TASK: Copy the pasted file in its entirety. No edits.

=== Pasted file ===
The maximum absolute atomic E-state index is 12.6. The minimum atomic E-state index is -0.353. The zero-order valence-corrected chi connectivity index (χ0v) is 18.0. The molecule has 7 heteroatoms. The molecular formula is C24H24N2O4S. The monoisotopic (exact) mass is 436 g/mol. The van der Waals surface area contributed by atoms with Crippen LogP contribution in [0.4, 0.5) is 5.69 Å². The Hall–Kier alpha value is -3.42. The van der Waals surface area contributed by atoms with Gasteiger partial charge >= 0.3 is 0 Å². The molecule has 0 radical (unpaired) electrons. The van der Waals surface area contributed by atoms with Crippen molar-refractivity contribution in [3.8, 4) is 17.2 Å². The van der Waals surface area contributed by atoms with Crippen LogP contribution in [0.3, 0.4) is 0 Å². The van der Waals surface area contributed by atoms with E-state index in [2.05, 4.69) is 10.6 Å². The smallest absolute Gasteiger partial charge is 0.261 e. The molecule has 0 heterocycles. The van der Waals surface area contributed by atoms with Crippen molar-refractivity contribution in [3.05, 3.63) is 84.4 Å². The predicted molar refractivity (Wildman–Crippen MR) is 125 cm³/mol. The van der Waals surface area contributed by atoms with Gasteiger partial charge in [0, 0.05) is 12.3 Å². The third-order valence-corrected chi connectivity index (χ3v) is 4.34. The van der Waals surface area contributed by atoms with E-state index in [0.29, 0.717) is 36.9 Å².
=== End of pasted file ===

The maximum absolute atomic E-state index is 12.6. The minimum atomic E-state index is -0.353. The zero-order valence-corrected chi connectivity index (χ0v) is 18.0. The molecule has 7 heteroatoms. The molecular formula is C24H24N2O4S. The monoisotopic (exact) mass is 436 g/mol. The van der Waals surface area contributed by atoms with Crippen LogP contribution in [0.4, 0.5) is 5.69 Å². The Hall–Kier alpha value is -3.42. The van der Waals surface area contributed by atoms with Gasteiger partial charge >= 0.3 is 0 Å². The molecule has 0 radical (unpaired) electrons. The van der Waals surface area contributed by atoms with Crippen molar-refractivity contribution in [3.8, 4) is 17.2 Å². The van der Waals surface area contributed by atoms with Crippen LogP contribution in [0.3, 0.4) is 0 Å². The van der Waals surface area contributed by atoms with E-state index in [2.05, 4.69) is 10.6 Å². The smallest absolute Gasteiger partial charge is 0.261 e. The molecule has 0 heterocycles. The van der Waals surface area contributed by atoms with Crippen molar-refractivity contribution in [3.05, 3.63) is 84.4 Å². The predicted molar refractivity (Wildman–Crippen MR) is 125 cm³/mol. The van der Waals surface area contributed by atoms with Gasteiger partial charge in [0, 0.05) is 12.3 Å². The third-order valence-corrected chi connectivity index (χ3v) is 4.34. The van der Waals surface area contributed by atoms with E-state index in [0.29, 0.717) is 36.9 Å².